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Why Cybersecurity Is a Supply-Chain Problem

Collaboration is the solution for just about every aspect of supply-chain management except one: cybersecurity. Then it becomes the problem.

The very nature of global supply chains demands that companies exchange sensitive information with multiple partners, some of them several tiers removed from the manufacturer. Their ability to protect data can be highly variable. Internet thieves and predators are looking to take advantage of the slightest weakness.

The Information Security Forum puts it best. "Sharing information with suppliers is essential," it says in a new report on "Securing the Supply Chain," "yet increases the risk of that information being compromised." It wouldn't be inaccurate to say that in the world of business, cybersecurity is first and foremost a supply-chain problem.

Many companies aren't fully aware of the scope and seriousness of the issue. They suffer from a "black hole" of undefined information risk, especially when it comes to the extended supply chain, says ISF chief executive officer Michael de Crespigny. "They understand and manage this risk internally," he adds, "but have difficulty identifying and managing [it] across their hundreds of thousands of suppliers."

In fact, some of the biggest and most complex supply chains have so many external partners that they are unable to assess the risk of doing business with each one.

They are paying a steep price for their ignorance. According to de Crespigny, 40 percent of the data-security breaches experienced by organizations arise from attacks on their suppliers. Criminals are increasingly realizing that "this is a channel they can attack."

Intellectual property - the very heart of many manufacturing operations - is a highly vulnerable area. The threat comes from both private offenders and governments, the latter of which might be seeking to protect domestic industries by undermining competition from outside their borders. Or they could be looking to establish dominance in global markets by stealing technology from foreign companies.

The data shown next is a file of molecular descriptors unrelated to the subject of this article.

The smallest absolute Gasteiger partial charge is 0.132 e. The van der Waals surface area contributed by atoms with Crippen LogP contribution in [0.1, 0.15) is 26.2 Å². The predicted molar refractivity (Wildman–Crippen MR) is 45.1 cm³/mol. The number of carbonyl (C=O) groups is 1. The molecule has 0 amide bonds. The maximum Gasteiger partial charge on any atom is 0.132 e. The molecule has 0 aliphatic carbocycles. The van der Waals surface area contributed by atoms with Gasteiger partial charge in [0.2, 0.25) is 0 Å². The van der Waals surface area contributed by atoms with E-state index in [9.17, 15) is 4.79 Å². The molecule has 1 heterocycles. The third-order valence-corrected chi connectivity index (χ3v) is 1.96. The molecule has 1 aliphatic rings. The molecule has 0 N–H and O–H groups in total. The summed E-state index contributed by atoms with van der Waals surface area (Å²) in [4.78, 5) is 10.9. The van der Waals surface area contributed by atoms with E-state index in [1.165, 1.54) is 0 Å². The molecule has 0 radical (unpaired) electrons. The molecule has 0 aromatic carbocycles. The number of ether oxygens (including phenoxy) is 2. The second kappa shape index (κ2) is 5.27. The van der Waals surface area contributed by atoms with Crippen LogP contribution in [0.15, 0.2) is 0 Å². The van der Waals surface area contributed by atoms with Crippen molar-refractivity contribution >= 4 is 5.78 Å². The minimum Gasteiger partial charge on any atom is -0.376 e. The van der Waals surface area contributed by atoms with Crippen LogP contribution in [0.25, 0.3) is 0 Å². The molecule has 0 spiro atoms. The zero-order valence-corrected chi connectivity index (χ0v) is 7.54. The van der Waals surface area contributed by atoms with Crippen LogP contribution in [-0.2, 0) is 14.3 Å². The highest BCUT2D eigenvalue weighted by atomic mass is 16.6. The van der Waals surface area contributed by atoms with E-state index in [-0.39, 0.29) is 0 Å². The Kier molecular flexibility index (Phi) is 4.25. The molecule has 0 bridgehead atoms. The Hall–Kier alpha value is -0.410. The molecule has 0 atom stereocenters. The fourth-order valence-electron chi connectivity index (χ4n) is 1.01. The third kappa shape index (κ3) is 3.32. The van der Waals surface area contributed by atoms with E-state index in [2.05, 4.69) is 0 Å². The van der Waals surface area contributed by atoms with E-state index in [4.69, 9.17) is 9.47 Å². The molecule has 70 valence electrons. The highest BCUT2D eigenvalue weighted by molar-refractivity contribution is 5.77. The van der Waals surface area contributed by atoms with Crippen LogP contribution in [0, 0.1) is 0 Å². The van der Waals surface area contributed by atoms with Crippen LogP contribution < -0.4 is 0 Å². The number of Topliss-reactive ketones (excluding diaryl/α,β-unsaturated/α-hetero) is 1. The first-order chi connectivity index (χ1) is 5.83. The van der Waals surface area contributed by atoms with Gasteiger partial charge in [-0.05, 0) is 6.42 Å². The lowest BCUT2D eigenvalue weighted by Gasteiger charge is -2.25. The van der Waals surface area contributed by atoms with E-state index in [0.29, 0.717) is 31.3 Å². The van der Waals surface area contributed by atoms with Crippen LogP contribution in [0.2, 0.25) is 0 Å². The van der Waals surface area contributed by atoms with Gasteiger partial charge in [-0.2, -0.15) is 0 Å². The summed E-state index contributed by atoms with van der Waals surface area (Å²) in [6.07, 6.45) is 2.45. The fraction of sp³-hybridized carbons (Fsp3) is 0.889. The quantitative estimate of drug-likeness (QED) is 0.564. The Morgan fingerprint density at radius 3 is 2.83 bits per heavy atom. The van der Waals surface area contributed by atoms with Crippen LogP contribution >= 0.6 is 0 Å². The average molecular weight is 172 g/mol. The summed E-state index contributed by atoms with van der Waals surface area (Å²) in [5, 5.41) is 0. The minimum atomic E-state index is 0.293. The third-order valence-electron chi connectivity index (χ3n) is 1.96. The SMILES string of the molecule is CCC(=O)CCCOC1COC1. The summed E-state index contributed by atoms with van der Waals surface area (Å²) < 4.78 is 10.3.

Sensitive data can take many forms. The most obvious is personal information about consumers, in the form of credit card numbers that can be easily converted to cash in "dark markets."

Other sources of potential leaks include the legal advisers called upon to help companies engaged in confidential negotiations about acquiring businesses or new customers. A criminal can quash a deal just by making it public, or alert competitors when a company is preparing to expand into new markets. Confidential customer lists can be lucrative sources of illicit income. Logistics details can clue a thief as to the future location of a valuable shipment. Leaked financial details can have a serious impact on one's stock price. (Banks, says de Crespigny, "are a huge target.") And information related to a company's dealings with government regulators or public entities can be highly destructive when disclosed.

What to do? The trick, says de Crespigny, lies in identifying which suppliers pose the greatest risk for data theft. Many companies focus only on the most obvious contracts, instead of the ones that are the most vulnerable.

A process and auditing standard such as ISO 270001 can help. It takes companies from basic risk assessment through policies for managing information, communications, human resources, physical sites, business continuity and compliance.